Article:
Dr Tony Holohan has said he has no plans to return to his role as Chief Medical Officer at any point in the future.
Dr Holohan is due to leave his role in July of this year and take up a position at Trinity College.
It emerged in recent days that the Department of Health will continue to pay his full €187,000 salary while he is working at the college.
The move has been described as a ‘secondment’; however, Dr Holohan this morning told a private meeting of the Oireachtas Health Committee he has no intention of ever returning to his role.
“My secondment to Trinity College Dublin means I have agreed to relinquish my role as Chief Medical Officer,” he said. “It is not my intention to return to this role at any point in the future.
“It is important that my successor feels fully empowered and enabled to undertake the role as they see fit.”
NEW: Dr Tony Holohan says it isn't his intention to return to the role of CMO in the future. He's facing questions this morning about why the Department of Health will continue to pay his salary as a Professor in Trinity - but in a private meeting of the Health Committee
— Seán Defoe (@SeanDefoe) April 7, 2022
He said his role as Professor of Public Health Strategy and Leadership at Trinity would allow him to develop collaboration between universities and the health sector and develop stronger links with the WHO and agencies of the EU.
“While Ireland has fared well in many aspects of its response to the COVID-19 pandemic, there is room for development of our capacity in this regard,” he said.
“The third level sector will play a key role in providing thought leadership, critical analysis, research as well as the development of knowledge and skills to better support public health leadership, policy making and public health practice.
“It is to further this potential that I am taking up the Professorship of Public Health Strategy & Leadership in Trinity College Dublin.”
“Specifically, the Department intends me to lead the development and activities of inter-institutional collaboration between universities and the health sector and to develop stronger links with the WHO and agencies of the EU.”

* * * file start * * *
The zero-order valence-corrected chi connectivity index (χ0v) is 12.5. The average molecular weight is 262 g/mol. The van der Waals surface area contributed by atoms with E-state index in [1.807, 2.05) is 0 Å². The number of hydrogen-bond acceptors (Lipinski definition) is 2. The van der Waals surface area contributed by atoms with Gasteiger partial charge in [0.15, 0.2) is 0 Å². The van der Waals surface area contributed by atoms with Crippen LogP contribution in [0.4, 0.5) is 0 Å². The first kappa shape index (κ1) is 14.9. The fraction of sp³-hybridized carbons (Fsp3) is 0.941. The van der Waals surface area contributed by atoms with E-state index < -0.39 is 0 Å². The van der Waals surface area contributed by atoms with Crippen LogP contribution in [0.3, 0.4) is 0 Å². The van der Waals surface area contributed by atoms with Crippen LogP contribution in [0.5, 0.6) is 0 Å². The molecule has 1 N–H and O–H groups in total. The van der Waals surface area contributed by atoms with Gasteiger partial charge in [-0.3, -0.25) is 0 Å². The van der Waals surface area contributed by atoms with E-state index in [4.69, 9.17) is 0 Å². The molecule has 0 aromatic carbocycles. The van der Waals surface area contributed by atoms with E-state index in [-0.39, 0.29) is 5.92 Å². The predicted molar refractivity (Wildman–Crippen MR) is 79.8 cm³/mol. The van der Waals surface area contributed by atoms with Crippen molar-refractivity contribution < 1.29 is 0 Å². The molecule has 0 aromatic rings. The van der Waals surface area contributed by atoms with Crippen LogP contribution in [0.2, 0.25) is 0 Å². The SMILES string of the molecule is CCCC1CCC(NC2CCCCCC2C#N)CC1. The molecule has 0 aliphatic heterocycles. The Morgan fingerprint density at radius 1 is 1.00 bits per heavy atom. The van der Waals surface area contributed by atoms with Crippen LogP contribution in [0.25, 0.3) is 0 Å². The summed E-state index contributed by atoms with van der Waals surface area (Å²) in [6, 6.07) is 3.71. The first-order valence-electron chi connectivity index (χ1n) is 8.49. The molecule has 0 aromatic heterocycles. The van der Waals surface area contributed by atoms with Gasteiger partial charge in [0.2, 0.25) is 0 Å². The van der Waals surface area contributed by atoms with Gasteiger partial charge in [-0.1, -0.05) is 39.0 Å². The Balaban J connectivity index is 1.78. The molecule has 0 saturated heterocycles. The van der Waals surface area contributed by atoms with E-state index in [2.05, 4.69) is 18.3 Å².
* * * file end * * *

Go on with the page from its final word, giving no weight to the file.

Yesterday the Health Minister Stephen Donnelly told Newstalk Breakfast that he viewed Dr Holohan’s move as a “really positive thing for the country”.
He said he learned about the move two weeks ago; however, it has since emerged that he was only informed on Tuesday that the move was a secondment.
It remains unclear who within the department signed off on the agreement.
"Questions to be answered"
On The Hard Shoulder the Finance Minister Paschal Donohoe said there were “questions to be answered” about the nature of the contract.
He said he believes it is important that Dr Holohan remains a public servant – but said the decision to keep paying him through the Department of Health “could have been communicated in a different way”.
He said there are “issues in relation to the contract and it's duration” that need to be clarified by the department.
The Public Expenditure Minister Michael McGrath also said questions need to be answered.
“There are characteristics of this that are unusual and it could have been handled better in the sense that, when confirmation was provided that Dr Holohan was leaving the Department of Health, I think the assumption was that it was a permanent move,” he said.
“Secondments by their nature are generally temporary in nature. This particular one is open-ended in nature - which is unusual. So there are questions that arise there that will have to be answered.”